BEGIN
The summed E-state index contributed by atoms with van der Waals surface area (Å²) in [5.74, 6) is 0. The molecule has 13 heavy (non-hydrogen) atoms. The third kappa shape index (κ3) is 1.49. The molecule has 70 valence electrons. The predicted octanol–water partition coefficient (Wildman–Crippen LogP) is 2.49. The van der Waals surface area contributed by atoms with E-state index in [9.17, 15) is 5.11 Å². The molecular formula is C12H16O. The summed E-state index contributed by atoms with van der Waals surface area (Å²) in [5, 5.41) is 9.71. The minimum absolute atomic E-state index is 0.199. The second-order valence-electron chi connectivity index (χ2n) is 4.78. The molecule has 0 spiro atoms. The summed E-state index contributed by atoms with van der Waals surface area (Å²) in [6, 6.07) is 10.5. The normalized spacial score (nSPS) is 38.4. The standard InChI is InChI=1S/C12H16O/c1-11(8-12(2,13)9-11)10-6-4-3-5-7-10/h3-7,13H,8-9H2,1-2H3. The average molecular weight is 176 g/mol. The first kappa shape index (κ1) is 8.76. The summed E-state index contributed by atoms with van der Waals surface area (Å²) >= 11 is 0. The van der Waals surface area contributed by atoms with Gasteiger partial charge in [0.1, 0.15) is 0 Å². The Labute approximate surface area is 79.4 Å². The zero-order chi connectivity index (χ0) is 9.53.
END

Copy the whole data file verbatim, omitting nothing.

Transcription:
The summed E-state index contributed by atoms with van der Waals surface area (Å²) in [5.74, 6) is 0. The molecule has 13 heavy (non-hydrogen) atoms. The third kappa shape index (κ3) is 1.49. The molecule has 70 valence electrons. The predicted octanol–water partition coefficient (Wildman–Crippen LogP) is 2.49. The van der Waals surface area contributed by atoms with E-state index in [9.17, 15) is 5.11 Å². The molecular formula is C12H16O. The summed E-state index contributed by atoms with van der Waals surface area (Å²) in [5, 5.41) is 9.71. The minimum absolute atomic E-state index is 0.199. The second-order valence-electron chi connectivity index (χ2n) is 4.78. The molecule has 0 spiro atoms. The summed E-state index contributed by atoms with van der Waals surface area (Å²) in [6, 6.07) is 10.5. The normalized spacial score (nSPS) is 38.4. The standard InChI is InChI=1S/C12H16O/c1-11(8-12(2,13)9-11)10-6-4-3-5-7-10/h3-7,13H,8-9H2,1-2H3. The average molecular weight is 176 g/mol. The first kappa shape index (κ1) is 8.76. The summed E-state index contributed by atoms with van der Waals surface area (Å²) >= 11 is 0. The van der Waals surface area contributed by atoms with Gasteiger partial charge in [0.1, 0.15) is 0 Å². The Labute approximate surface area is 79.4 Å². The zero-order chi connectivity index (χ0) is 9.53.